We have all had or been part of a mission at some point in our lives.
The mission may have been something relatively small and personal, or maybe bigger like getting your own house. Maybe you were part of a team working on a mission that no one person could have achieved on their own.
When a mission is big, a mission statement is often created and displayed for everyone to see. Smaller personal missions may only exist in your head.
A mission revolves around three key questions:
- What do you do?
- Why do you do it?
- Who do you do it for?
So a mission statement describes the current situation while at the same time identifying the purpose of the mission.
How do I know this?
During my 27-year career in the Royal New Zealand Navy (RNZN), the Navy went through some major changes.
In 1980 it seemed to me as a new recruit that the predominant style of leadership was autocratic, “do as I say, do it now and don’t ask any questions”. This style of leadership was not just part of the initial training – it continued when I was posted to my first ship.
The lower deck workers or junior ratings knew who they worked for, were told what to do and didn’t know much more about the mission they were a part of.
The middle deck or senior ratings knew what had to be done, who to get it done by and had a fair inkling as to why it needed to be done.
The upper deck or officers, knew mostly why it had to be done, a fair bit of the what was done, and delegated who did it to the senior ratings.
This system had worked well in the past when there were plenty of sailors on ships to get things done.
Within the first decade of my career, government budget cuts reduced the number of sailors in the RNZN significantly through a process of natural attrition. People had to wear several hats, work longer and harder, and cracks soon began to show.
The RNZN was not a happy work environment at that time.
Old traditions like rum issue at midday began to disappear, which may have had some effect on moral also.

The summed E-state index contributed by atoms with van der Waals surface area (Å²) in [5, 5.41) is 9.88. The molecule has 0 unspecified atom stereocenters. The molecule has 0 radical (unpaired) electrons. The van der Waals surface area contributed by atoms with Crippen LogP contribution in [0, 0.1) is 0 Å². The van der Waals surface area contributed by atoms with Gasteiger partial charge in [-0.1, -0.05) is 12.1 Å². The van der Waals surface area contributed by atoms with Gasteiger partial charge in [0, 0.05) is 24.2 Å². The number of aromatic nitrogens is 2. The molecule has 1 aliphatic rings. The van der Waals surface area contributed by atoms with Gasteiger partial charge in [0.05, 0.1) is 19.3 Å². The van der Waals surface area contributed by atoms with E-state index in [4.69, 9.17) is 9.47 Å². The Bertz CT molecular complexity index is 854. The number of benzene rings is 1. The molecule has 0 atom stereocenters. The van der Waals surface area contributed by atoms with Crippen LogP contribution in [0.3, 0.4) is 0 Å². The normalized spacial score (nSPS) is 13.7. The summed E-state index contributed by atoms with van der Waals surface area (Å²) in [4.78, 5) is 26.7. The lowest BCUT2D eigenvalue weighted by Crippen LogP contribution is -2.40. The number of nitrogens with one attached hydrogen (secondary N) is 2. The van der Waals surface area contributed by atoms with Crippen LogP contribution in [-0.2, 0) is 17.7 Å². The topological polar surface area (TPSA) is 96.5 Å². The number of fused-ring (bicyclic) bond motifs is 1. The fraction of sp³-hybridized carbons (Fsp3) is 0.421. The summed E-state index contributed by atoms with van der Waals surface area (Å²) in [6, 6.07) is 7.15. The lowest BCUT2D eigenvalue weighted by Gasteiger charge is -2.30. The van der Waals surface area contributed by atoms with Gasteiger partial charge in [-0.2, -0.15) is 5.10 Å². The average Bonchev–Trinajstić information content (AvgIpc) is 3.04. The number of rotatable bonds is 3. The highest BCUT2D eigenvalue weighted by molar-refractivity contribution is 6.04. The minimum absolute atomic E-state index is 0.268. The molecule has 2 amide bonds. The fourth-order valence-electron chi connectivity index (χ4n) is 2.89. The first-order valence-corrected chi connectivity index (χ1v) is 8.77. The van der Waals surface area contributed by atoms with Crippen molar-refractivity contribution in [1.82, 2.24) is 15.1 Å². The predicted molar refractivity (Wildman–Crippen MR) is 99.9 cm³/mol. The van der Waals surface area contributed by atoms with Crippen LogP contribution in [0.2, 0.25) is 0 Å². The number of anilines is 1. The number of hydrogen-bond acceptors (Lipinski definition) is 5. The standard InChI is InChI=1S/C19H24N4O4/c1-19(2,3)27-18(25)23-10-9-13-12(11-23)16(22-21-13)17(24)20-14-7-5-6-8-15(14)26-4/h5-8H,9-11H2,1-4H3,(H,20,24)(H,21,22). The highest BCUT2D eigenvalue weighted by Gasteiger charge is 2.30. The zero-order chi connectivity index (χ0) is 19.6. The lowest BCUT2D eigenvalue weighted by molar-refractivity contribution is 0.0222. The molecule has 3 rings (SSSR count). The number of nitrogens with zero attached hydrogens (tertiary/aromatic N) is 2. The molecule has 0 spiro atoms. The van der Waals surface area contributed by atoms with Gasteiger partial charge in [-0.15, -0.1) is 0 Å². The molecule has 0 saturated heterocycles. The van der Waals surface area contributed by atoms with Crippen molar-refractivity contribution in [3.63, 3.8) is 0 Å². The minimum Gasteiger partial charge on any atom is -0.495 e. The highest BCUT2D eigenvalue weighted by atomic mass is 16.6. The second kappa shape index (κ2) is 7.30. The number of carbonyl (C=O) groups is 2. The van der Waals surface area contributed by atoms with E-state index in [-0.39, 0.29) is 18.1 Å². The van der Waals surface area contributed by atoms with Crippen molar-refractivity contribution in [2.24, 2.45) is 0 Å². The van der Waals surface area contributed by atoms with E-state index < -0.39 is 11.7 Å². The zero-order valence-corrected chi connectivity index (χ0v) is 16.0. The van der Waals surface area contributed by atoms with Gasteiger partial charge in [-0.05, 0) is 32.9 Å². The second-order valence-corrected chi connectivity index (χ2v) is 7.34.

The RNZN was beginning to change the way they did business.
At about this time I began to form my own mission. Crew superyachts, get good pay and an adventurous life, working for the rich and wealthy.
I wanted to quit Navy life, reboot and start a new life. Instead of quitting outright, my Chief suggested I hedge my bets.
I needed to be able to say to future employers, “this is what I do”.
So I took a year leave without pay and sailed more than 9,000 nautical miles to Canada from New Zealand via Tahiti and Hawaii. The yacht was a new 37-foot, full keel, cutter rigged, Lidgard design called “Katie II”. I’ll share some stories about that in future posts.
Sailing non-stop for around 26 days, doing four hours on watch and four hours off, for three ocean passages, took a bit of grit.
I spoke to a lot of people during our month-long stopovers. One I remember in particular during our Tahiti stop was Nigel Blackburn. We talked about the realities of the superyacht industry. This started to form a clear picture in my mind of life on superyachts. I started to doubt my belief that this was the right mission for me.
Having sailed to Canada, it was time for a new mission: drive across America to look for work on a yacht and enjoy being a tourist in another country along the way. I loved that 1972 Chev Impala Station wagon. But that is another story that includes 14,000 miles of driving.
To cut a long story short, I went back to my Navy career in 1989.
Many of the lessons I learnt because of the missions I undertook became invaluable for understanding various situations later in life.
What happened to the RNZN over the next couple of decades was truly remarkable and a huge shift in the way we went about business. World leading experts were contracted to train everyone from the bottom up.
Task-specific situational leadership was introduced paving the way for Navy Excellence (NX).
NX revolved around three sets of tools, put together with the Baldrige Criteria, which empowered all staff to make change for the good of the RNZN organization. These tools were:
- Standard improvement tools
- Standard scorekeeping tools
- Organizational Alignment tools
All of a sudden the majority of those in the RNZN were on the same page and developed a clear mission statement. We all knew what we did, why we did it and who we did it for. For this reason, together with the other changes implemented, moral in the RNZN improved in great leaps and bounds. It wasn’t all sweet-smelling roses but we now had the tools to continually improve.
So that’s how I know about missions and mission statements.
If you want to read more about “The best small nation navy in the world” just Google that phrase.
Are you on a mission? Is it clearly defined in a mission statement?
Ask yourself those three key questions.
Feel free to share your mission in the comments below.